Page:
- (AFP) - A South Korean woman paralyzed for 20 years is
walking again after scientists say they repaired her damaged spine using
stem cells derived from umbilical cord blood.
- Hwang Mi-Soon, 37, had been bedridden since damaging
her back in an accident two decades ago.
- Last week her eyes glistened with tears as she walked
again with the help of a walking frame at a press conference where South
Korea researchers went public for the first time with the results of their
- They said it was the world's first published case in
which a patient with spinal cord injuries had been successfully treated
with stem cells from umbilical cord blood.
- Though they cautioned that more research was needed and
verification from international experts was required, the South Korean
researchers said Hwang's case could signal a leap forward in the treatment
of spinal cord injuries.
- The use of stem cells from cord blood could also point
to a way to side-step the ethical dispute over the controversial use of
embryos in embryonic stem-cell research.
- "We have glimpsed at a silver lining over the horizon,"
said Song Chang-Hoon, a member of the research team and a professor at
Chosun University's medical school in the southwestern city of Kwangju.
- "We were all surprised at the fast improvements
in the patient."
- Under TV lights and flashing cameras, Hwang stood up
from her wheelchair and shuffled forward and back a few paces with the
help of the frame at the press conference here on Thursday.
- "This is already a miracle for me," she said.
"I never dreamed of getting to my feet again."
- Medical research has shown stem cells can develop into
replacement cells for damaged organs or body parts. Unlocking that potential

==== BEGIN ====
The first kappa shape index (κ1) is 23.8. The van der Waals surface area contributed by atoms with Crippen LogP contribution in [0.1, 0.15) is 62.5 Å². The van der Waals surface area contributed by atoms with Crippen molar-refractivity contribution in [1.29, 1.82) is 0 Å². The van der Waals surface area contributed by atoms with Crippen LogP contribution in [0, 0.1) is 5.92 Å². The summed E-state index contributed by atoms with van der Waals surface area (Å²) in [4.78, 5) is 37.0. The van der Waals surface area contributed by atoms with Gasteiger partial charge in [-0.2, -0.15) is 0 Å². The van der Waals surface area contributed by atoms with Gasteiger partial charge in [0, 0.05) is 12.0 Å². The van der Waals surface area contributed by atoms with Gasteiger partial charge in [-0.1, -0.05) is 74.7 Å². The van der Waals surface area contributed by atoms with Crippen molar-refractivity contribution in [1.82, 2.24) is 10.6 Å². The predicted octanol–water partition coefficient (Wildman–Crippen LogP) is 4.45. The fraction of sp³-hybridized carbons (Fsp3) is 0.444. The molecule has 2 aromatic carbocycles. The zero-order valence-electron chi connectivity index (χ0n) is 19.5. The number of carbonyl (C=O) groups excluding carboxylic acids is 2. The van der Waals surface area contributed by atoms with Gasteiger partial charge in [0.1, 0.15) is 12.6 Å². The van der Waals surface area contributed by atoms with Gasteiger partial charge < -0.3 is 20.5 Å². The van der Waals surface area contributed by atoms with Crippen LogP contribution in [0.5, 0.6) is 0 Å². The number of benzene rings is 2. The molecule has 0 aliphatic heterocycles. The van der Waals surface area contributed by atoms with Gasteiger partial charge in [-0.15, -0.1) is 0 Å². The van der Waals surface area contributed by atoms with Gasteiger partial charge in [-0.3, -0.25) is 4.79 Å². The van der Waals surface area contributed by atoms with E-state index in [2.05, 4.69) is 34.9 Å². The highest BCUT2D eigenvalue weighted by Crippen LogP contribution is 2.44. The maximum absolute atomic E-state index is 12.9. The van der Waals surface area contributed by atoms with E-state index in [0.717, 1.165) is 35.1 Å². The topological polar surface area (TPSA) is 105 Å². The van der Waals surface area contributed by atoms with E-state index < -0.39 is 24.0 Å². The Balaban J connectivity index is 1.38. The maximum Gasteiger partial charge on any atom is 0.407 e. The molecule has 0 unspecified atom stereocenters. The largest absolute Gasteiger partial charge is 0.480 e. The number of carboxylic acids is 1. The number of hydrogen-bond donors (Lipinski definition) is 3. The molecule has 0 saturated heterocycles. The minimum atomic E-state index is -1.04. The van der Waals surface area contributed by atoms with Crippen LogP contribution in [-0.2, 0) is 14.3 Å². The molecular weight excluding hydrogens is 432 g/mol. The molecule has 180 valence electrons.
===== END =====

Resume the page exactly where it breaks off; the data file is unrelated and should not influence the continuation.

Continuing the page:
could see cures for diseases that are at present incurable, or even see
the body generate new organs to replace damaged or failing ones.
- So-called "multipotent" stem cells -- those
found in cord blood -- are capable of forming a limited number of specialised
cell types, unlike the more versatile "undifferentiated" cells
that are derived from embroyos.
- However, these stem cells isolated from umbilical cord
blood have emerged as an ethical and safe alternative to embryonic stem
- Clinical trials with embryonic stem cells are believed
to be years away because of the risks and ethical problems involved in
the production of embryos -- regarded as living humans by some people --
for scientific use.
- In contrast, there is no ethical dimension when stem
cells from umbilical cord blood are obtained, according to researchers.
- Additionally, umbilical cord blood stem cells trigger
little immune response in the recipient as embryonic stem cells have a
tendency to form tumors when injected into animals or human beings.
- For the therapy, multipotent stem cells were isolated
from umbilical cord blood, which had been frozen immediately after the
birth of a baby and cultured for a period of time.
- Then these cells were directly injected to the damaged
part of the spinal cord.
- "Technical difficulties exist in isolating stem
cells from frozen umbilical cord blood, finding cells with genes matching
those of the recipient and selecting the right place of the body to deliver
the cells," said Han Hoon, president of Histostem, a government-backed
umbilical cord blood bank in Seoul.
- Han teamed up with Song and other experts for the experiment.
- They say that more experiments are required to verify
the outcome of the landmark therapy.
- "It is just one case and we need more experiments,
more data," said Oh Il-Hoon, another researcher.
- "I believe experts in other countries have been
conducting similar experiments and accumulating data before making the
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